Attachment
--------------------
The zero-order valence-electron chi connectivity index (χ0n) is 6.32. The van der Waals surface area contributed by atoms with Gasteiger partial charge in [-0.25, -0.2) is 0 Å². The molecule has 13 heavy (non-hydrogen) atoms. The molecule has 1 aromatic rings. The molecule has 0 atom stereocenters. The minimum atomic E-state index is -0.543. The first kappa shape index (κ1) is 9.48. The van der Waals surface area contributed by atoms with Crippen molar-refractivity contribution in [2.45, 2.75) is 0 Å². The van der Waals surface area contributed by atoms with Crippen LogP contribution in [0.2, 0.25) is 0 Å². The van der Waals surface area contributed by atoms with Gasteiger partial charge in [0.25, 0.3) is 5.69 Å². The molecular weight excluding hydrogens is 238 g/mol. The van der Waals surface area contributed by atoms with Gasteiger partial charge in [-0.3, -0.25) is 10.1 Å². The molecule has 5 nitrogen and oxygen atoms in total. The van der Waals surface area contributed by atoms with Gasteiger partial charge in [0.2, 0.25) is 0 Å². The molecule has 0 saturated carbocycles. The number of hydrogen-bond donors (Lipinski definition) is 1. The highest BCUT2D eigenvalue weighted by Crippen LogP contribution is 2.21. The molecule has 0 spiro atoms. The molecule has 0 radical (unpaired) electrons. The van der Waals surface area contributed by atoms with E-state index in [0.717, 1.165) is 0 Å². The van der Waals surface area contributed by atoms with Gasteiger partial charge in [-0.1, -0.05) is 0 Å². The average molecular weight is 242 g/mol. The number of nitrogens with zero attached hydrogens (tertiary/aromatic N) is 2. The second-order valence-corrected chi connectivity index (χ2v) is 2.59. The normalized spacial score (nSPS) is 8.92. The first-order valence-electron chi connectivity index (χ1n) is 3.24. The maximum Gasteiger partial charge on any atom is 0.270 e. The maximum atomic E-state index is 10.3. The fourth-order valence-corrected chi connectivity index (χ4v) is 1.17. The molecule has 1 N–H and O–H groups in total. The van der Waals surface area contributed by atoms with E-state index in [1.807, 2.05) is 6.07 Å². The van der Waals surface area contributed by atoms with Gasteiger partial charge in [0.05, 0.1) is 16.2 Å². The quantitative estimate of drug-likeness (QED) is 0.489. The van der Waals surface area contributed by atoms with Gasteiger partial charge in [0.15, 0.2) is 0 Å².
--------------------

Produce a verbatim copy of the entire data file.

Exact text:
The zero-order valence-electron chi connectivity index (χ0n) is 6.32. The van der Waals surface area contributed by atoms with Gasteiger partial charge in [-0.25, -0.2) is 0 Å². The molecule has 13 heavy (non-hydrogen) atoms. The molecule has 1 aromatic rings. The molecule has 0 atom stereocenters. The minimum atomic E-state index is -0.543. The first kappa shape index (κ1) is 9.48. The van der Waals surface area contributed by atoms with Crippen molar-refractivity contribution in [2.45, 2.75) is 0 Å². The van der Waals surface area contributed by atoms with Crippen LogP contribution in [0.2, 0.25) is 0 Å². The van der Waals surface area contributed by atoms with Gasteiger partial charge in [0.25, 0.3) is 5.69 Å². The molecular weight excluding hydrogens is 238 g/mol. The van der Waals surface area contributed by atoms with Gasteiger partial charge in [-0.3, -0.25) is 10.1 Å². The molecule has 5 nitrogen and oxygen atoms in total. The van der Waals surface area contributed by atoms with Gasteiger partial charge in [0.2, 0.25) is 0 Å². The molecule has 0 saturated carbocycles. The number of hydrogen-bond donors (Lipinski definition) is 1. The highest BCUT2D eigenvalue weighted by Crippen LogP contribution is 2.21. The molecule has 0 spiro atoms. The molecule has 0 radical (unpaired) electrons. The van der Waals surface area contributed by atoms with E-state index in [0.717, 1.165) is 0 Å². The van der Waals surface area contributed by atoms with Gasteiger partial charge in [-0.1, -0.05) is 0 Å². The average molecular weight is 242 g/mol. The number of nitrogens with zero attached hydrogens (tertiary/aromatic N) is 2. The second-order valence-corrected chi connectivity index (χ2v) is 2.59. The normalized spacial score (nSPS) is 8.92. The first-order valence-electron chi connectivity index (χ1n) is 3.24. The maximum Gasteiger partial charge on any atom is 0.270 e. The maximum atomic E-state index is 10.3. The fourth-order valence-corrected chi connectivity index (χ4v) is 1.17. The molecule has 1 N–H and O–H groups in total. The van der Waals surface area contributed by atoms with E-state index in [1.807, 2.05) is 6.07 Å². The van der Waals surface area contributed by atoms with Gasteiger partial charge in [0.05, 0.1) is 16.2 Å². The quantitative estimate of drug-likeness (QED) is 0.489. The van der Waals surface area contributed by atoms with Gasteiger partial charge in [0.15, 0.2) is 0 Å².